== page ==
We shouldn’t just focus on happiness once a year. We should focus on it every day, and measure happiness weekly.
Happiness ebbs and flows in our lives. At work we inevitably have good days and bad days. The trick is to have more good work days than bad ones, and avoid bad days turning into bad weeks, bad months and bad years. If businesses are going to take their employees’ happiness seriously, it needs to be embedded into their working weeks.
We've found you should track it weekly - asking people how their working week has gone, then feeding back the team’s results so they can start the next week by discussing what went well last week and what didn’t. This helps employees work together to make each week a bit better. A strong weekly rhythm – which we call a happiness cycle – builds happier, more productive teams over time, which is what everyone really wants.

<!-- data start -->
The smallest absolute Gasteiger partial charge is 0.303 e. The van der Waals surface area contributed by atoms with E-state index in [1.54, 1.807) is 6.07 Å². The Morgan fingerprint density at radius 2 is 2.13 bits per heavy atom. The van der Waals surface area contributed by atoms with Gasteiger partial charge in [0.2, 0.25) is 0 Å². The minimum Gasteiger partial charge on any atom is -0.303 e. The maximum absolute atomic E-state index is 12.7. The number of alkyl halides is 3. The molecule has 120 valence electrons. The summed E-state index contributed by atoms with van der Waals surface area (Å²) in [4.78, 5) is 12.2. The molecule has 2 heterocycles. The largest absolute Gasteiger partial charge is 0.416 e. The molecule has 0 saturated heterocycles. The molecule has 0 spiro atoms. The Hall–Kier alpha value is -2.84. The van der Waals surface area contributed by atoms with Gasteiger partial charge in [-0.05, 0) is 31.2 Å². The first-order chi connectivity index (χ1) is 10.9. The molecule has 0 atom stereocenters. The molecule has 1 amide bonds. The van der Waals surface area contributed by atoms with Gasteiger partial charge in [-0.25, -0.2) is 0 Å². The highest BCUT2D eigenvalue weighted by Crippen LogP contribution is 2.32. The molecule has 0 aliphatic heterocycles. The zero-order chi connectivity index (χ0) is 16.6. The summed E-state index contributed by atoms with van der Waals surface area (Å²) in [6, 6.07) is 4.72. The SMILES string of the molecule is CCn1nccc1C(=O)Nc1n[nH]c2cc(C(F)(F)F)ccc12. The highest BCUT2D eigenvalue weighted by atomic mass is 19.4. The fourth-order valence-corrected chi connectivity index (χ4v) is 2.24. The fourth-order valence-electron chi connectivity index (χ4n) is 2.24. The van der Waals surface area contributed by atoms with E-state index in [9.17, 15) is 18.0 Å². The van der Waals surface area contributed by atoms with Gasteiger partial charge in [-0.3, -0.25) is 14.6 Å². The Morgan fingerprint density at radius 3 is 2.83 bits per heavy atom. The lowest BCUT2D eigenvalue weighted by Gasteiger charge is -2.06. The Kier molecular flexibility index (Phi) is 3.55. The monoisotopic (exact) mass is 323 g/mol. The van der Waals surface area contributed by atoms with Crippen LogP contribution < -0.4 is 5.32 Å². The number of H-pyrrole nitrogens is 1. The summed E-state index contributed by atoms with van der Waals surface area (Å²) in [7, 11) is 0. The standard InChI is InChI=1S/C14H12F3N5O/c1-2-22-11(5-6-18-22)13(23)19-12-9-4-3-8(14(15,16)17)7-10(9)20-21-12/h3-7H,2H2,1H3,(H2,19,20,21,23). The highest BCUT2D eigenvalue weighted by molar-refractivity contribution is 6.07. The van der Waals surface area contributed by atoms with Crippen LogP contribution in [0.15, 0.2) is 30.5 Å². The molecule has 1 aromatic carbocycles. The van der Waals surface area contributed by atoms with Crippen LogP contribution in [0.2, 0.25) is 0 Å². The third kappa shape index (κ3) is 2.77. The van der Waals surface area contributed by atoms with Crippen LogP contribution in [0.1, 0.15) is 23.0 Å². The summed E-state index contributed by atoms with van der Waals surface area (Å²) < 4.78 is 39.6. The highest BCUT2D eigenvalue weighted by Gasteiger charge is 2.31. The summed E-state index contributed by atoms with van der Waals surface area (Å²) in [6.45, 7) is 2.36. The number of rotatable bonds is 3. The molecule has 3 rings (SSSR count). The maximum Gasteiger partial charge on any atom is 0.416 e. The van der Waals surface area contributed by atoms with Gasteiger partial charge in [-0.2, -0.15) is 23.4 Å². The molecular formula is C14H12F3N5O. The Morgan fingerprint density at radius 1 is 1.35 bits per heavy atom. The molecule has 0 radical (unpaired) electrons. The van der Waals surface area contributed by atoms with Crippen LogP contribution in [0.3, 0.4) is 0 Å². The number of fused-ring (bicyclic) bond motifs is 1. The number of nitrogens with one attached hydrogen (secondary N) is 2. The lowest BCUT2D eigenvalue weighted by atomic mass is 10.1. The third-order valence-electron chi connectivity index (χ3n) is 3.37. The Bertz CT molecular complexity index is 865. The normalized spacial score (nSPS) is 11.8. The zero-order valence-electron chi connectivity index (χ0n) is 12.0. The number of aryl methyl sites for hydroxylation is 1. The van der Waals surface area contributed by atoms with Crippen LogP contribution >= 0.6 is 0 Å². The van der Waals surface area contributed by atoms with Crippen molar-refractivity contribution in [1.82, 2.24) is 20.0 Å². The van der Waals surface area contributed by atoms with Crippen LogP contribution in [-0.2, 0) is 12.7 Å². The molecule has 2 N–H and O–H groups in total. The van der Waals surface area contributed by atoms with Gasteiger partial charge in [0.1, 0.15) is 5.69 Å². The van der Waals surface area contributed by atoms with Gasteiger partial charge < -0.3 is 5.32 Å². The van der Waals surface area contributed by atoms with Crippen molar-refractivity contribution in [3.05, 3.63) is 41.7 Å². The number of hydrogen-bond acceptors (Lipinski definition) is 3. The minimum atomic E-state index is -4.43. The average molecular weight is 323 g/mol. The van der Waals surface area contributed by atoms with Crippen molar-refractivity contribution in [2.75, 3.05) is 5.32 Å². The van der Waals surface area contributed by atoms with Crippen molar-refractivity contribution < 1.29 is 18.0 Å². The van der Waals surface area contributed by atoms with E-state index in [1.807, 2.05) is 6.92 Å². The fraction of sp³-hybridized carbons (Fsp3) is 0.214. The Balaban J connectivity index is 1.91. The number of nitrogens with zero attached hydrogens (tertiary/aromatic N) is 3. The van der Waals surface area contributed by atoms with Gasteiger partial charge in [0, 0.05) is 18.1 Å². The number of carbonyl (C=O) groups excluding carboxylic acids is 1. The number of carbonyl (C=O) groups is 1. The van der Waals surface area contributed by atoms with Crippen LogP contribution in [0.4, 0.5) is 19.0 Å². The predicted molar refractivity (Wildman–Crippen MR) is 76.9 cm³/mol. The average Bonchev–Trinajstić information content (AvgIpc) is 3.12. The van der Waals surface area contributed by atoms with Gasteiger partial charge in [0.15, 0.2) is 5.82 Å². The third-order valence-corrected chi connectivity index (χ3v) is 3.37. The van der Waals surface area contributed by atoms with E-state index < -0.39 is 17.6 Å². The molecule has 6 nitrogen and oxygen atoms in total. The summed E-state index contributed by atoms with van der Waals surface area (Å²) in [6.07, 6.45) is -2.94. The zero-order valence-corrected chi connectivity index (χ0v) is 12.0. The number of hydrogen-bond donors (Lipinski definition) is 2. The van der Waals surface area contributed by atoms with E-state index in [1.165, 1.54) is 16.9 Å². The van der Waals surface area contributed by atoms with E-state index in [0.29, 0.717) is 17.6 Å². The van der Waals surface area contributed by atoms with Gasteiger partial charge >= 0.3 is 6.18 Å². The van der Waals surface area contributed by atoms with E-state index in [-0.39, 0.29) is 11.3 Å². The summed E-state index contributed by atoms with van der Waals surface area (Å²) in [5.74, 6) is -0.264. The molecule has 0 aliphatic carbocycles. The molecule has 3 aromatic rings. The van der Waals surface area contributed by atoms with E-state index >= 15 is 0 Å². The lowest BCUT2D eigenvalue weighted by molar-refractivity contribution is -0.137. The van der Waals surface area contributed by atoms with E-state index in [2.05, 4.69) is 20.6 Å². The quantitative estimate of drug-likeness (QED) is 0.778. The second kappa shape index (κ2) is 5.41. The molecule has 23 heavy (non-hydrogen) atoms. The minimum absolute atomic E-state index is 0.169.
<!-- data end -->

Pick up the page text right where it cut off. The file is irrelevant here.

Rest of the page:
A week is a natural length of time over which to reflect on our experience of work. Any longer – say a month – and most of us have forgotten what happened. Shorter time frames – such as daily – work well from a memory perspective, but most people get annoyed being asked everyday, and so response rates tend to drop.
International Day of Happiness on 20th March each year is a good time to remind everyone that not only is happiness a human good, but also that by fostering happiness, other “goods” will also be derived. For instance, in the world of work, employee happiness not only benefits employees, it also plays a key role in increasing innovation and profitability.
While a few business leaders do embrace happiness at work, it is fair to say that most leaders prefer to talk about having a good culture or being a great place to work. But if you consider what a good culture really is, then it’s clear it is one in which people “feel good”. In other words, one in which employees are happy.